We spent 2 hours at the Israeli settlement Efrat and were met by 3 rather powerful settler women and one man. They gave us a speech, told us how wonderful everything is in the settlement, how well they treat the local Palestinians, how we could not possibly understand, how upset they are at the idea that any Diaspora Jew would not support Israel with its little mistakes 100% as it is like a family and you support your family despite their little mistakes, don’t you? And they sidestepped every question and pretended not to understand others and just spouted set propaganda.
That was the first time that I just sat back because I realised that saying anything much was a waste of effort. I was worried that the others did not feel the same and was relieved that we all collapsed on our bus and agreed with each other.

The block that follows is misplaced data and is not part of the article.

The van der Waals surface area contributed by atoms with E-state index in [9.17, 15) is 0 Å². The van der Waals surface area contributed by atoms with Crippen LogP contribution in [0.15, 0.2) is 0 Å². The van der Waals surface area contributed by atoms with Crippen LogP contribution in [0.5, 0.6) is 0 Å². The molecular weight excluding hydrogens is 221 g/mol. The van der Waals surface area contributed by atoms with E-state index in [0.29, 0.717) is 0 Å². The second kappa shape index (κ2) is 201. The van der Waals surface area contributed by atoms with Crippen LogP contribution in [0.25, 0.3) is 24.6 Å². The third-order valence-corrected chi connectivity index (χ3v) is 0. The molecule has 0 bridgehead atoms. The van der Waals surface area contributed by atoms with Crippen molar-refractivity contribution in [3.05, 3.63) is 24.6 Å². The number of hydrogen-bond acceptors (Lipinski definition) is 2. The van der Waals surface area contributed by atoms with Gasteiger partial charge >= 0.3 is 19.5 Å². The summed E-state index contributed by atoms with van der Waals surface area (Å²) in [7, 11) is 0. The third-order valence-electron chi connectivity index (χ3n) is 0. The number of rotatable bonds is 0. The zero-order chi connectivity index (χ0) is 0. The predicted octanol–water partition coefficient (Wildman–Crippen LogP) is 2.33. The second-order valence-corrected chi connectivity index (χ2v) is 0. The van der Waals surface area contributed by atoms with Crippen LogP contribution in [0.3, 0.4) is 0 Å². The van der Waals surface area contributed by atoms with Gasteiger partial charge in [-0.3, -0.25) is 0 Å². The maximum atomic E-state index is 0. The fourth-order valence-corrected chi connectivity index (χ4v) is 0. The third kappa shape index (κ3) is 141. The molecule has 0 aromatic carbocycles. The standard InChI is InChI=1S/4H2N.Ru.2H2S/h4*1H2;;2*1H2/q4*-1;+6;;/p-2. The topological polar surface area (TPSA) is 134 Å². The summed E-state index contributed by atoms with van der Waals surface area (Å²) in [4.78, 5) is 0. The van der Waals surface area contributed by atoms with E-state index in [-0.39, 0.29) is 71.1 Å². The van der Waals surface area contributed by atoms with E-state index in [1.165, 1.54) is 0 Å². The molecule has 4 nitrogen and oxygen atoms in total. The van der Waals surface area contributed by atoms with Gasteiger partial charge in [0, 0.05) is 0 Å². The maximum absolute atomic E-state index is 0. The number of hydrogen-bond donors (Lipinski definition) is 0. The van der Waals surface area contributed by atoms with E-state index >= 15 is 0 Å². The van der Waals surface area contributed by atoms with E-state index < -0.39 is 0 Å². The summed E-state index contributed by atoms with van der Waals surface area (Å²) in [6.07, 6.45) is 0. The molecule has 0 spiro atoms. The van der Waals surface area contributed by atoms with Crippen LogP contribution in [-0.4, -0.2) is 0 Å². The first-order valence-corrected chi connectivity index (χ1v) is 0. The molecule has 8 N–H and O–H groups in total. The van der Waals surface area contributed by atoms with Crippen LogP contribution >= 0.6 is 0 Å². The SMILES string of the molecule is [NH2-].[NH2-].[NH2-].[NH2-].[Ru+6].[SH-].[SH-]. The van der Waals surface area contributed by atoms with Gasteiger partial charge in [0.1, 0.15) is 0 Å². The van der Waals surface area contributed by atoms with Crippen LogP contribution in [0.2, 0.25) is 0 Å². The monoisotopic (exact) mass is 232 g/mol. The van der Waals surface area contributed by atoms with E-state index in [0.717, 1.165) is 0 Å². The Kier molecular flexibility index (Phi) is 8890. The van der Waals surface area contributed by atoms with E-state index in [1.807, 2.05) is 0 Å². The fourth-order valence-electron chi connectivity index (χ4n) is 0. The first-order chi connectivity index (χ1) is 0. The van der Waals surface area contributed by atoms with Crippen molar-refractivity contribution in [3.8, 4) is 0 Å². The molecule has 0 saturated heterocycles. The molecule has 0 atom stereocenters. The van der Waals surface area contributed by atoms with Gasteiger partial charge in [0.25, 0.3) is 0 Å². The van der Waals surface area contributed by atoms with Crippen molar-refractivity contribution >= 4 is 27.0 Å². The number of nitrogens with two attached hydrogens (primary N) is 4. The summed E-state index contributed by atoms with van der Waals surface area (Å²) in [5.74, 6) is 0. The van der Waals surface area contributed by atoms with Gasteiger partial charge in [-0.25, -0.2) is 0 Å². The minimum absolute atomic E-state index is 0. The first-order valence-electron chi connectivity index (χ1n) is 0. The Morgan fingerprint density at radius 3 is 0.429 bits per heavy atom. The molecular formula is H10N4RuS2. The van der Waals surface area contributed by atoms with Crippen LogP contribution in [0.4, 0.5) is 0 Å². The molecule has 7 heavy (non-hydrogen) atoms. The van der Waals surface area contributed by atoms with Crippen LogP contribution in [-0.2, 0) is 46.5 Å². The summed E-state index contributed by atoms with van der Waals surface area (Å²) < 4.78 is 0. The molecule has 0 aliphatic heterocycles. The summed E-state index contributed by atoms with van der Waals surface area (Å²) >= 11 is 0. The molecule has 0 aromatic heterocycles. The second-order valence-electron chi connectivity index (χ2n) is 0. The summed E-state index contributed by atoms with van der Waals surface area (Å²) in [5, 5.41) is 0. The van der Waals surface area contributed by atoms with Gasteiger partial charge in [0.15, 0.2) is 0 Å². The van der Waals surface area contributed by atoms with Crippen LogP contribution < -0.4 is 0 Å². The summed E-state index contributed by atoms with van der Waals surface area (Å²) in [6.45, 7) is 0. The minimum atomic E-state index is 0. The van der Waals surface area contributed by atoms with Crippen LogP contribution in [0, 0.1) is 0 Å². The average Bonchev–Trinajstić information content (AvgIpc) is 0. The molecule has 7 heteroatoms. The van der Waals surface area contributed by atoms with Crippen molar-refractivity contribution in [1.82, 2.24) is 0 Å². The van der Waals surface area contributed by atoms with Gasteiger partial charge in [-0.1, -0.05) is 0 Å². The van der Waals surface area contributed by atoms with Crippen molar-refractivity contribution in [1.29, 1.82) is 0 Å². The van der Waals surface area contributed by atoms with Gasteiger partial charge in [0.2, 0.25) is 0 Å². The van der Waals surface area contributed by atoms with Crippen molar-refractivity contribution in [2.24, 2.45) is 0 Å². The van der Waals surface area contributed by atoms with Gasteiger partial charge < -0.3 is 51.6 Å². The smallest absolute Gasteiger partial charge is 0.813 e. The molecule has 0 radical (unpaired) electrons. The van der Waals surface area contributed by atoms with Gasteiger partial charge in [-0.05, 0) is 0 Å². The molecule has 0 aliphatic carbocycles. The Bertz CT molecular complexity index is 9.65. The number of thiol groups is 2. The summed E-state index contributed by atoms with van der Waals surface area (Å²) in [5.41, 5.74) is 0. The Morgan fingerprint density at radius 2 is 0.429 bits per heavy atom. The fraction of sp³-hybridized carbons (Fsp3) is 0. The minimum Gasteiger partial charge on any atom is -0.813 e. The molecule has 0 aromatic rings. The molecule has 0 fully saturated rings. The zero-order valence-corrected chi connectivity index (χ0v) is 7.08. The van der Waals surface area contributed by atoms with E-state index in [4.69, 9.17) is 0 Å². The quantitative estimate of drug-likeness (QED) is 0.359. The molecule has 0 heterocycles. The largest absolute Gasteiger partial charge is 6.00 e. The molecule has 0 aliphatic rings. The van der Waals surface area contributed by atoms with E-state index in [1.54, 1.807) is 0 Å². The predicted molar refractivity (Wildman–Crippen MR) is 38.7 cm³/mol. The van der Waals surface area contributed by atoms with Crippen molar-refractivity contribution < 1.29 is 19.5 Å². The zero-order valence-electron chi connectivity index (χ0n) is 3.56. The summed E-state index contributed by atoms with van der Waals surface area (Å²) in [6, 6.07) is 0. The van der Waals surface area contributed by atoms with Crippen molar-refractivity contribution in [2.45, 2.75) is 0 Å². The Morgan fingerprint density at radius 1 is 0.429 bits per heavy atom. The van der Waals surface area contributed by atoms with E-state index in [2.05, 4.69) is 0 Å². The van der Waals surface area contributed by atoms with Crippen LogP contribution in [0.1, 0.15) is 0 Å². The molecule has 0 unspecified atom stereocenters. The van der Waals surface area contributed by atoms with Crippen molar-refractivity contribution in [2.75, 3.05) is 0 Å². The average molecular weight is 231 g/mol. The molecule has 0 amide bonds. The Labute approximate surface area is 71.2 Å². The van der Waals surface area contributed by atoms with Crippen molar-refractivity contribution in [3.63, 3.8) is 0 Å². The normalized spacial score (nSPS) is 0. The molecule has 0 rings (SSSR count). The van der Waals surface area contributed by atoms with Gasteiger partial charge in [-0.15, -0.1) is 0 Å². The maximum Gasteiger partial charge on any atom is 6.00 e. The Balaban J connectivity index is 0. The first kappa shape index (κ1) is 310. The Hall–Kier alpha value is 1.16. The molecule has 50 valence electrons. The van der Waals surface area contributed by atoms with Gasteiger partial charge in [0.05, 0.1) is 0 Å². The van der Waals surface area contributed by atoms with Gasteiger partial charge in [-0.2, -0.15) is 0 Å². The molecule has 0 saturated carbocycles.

In the itinerary this was presented as:
An opportunity to meet with a group of women from the settlement of Efrat and discuss with them why they choose to live in the West Bank and what they believe the future holds.
Efrat Efrat (Hebrew: אֶפְרָת ), or previously officially Efrata (Hebrew: אֶפְרָתָה ), is an Israeli settlement established in 1983 and a local council in the Judean Mountains of the West Bank. Efrat is located 12 kilometers (7.5 mi) south of Jerusalem, between Bethlehem and Efrat had 9,238 residents as of January 2013. Although it is geographically located within Gush Etzion (“Etzion Bloc”), Efrat is independent from the Gush Etzion Regional Council. Since November 2008, Oded Ravivi, an attorney and lieutenant colonel in the army and member of the Likud Central Committee is the head of Efrat regional council.
Interesting article in the light of our visit. ‘After Years Of Deliberations, Israeli High Court Orders Removal Of 9 Homes In Ofra Illegal Colony’, http://www.imemc.org/article/70513, Feb 9th 2015